On this page you will find some useful information to help you enjoy your flight.
The air in the aircraft cabin is often quite dry (because it has low humidity) and this can lead to your lips, nose, eyes and skin feeling tight, dry or uncomfortable. Contact lens wearers may find that they need to remove their lenses. The dry atmosphere does not lead to dehydration and you do not need to drink extra water.
Being seated for a long time, such as on flights longer than about four hours, may increase the risk of developing blood clots in the veins in your legs (also known as deep vein thrombosis or DVT). Some airlines provide information in their in-flight magazine or entertainment system on exercises you can do in your seat to try and reduce the risk. You should try to walk up and down the aisles from time to time, when the seat belt signs are off and it is safe to do so as well as doing these exercises. Some people are at increased risk of DVT and may need to speak to their doctor before travel about additional precautions, such as compression stockings (‘flight socks’) or medication.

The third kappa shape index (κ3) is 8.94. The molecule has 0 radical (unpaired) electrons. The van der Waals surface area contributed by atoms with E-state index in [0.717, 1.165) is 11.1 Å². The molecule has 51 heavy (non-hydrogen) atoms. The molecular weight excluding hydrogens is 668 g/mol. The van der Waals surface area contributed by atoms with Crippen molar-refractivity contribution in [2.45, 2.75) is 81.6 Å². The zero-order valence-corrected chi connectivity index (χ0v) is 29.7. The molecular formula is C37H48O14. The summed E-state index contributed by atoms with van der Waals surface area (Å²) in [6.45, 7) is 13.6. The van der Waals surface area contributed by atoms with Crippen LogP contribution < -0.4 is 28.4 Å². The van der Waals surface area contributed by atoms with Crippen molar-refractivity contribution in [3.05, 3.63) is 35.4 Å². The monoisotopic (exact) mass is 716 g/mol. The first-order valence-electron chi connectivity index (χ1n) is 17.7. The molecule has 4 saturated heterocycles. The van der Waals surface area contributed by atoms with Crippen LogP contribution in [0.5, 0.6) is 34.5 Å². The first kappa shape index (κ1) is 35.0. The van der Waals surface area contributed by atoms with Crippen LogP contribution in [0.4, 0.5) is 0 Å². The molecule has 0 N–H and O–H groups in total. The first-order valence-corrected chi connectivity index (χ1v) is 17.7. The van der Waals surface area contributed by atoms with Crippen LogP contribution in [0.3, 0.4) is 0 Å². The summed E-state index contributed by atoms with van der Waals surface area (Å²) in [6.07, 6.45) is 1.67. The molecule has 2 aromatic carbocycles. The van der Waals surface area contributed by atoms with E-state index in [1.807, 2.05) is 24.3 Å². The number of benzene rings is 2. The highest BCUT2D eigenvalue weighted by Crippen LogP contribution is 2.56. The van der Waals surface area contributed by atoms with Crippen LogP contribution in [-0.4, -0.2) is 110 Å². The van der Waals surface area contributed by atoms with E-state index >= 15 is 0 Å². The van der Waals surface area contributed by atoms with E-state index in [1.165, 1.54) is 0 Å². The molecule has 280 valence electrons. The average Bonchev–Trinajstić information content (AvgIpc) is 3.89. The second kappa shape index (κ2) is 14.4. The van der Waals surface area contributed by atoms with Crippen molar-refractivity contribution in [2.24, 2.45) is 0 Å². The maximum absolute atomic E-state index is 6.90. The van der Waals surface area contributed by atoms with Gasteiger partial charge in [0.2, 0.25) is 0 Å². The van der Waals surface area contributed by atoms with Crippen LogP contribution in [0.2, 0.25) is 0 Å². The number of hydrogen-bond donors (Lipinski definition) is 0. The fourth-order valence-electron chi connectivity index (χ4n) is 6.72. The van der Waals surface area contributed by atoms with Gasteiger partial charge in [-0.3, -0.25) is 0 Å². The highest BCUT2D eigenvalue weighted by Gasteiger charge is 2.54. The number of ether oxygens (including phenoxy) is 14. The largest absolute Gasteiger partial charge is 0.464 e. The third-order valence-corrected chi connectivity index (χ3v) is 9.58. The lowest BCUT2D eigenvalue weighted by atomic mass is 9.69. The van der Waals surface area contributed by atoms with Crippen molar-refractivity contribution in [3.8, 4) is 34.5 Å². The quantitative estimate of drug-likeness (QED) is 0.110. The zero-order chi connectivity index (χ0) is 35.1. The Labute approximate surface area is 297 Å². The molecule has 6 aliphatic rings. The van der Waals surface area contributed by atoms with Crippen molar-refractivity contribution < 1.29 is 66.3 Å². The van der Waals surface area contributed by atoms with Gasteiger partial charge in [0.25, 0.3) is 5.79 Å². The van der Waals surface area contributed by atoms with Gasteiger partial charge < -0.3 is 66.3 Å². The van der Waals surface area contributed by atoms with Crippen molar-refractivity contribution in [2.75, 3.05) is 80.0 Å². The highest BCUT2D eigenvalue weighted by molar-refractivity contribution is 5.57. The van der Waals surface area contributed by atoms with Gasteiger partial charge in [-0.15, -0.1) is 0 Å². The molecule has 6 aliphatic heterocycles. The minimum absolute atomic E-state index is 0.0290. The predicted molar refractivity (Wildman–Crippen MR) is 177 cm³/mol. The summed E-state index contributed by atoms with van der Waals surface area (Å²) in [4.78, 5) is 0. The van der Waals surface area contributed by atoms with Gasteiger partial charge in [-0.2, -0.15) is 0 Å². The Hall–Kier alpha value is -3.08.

Consider taking a small-sized hand-wash gel on the plane to clean your hands before eating. (Be careful with the size due to limits on liquids in hand luggage).
On most aircraft, some of the cabin air is re-circulated. The re-circulated air is filtered before re-entering the cabin and does not carry bacteria or viruses. Like any public place where people are in close contact with one another, germs can easily be spread on aircraft. If you have an infection you may spread this to passengers seated around you particularly if you have a cough. Be considerate – avoid travel if you are unwell and if you do develop a cough while travelling, make sure that you cover your mouth when coughing, dispose of any tissues safely and wash your hands.
The CAA’s Aviation Health Unit has published a series of frequently asked questions (FAQs) on passenger health.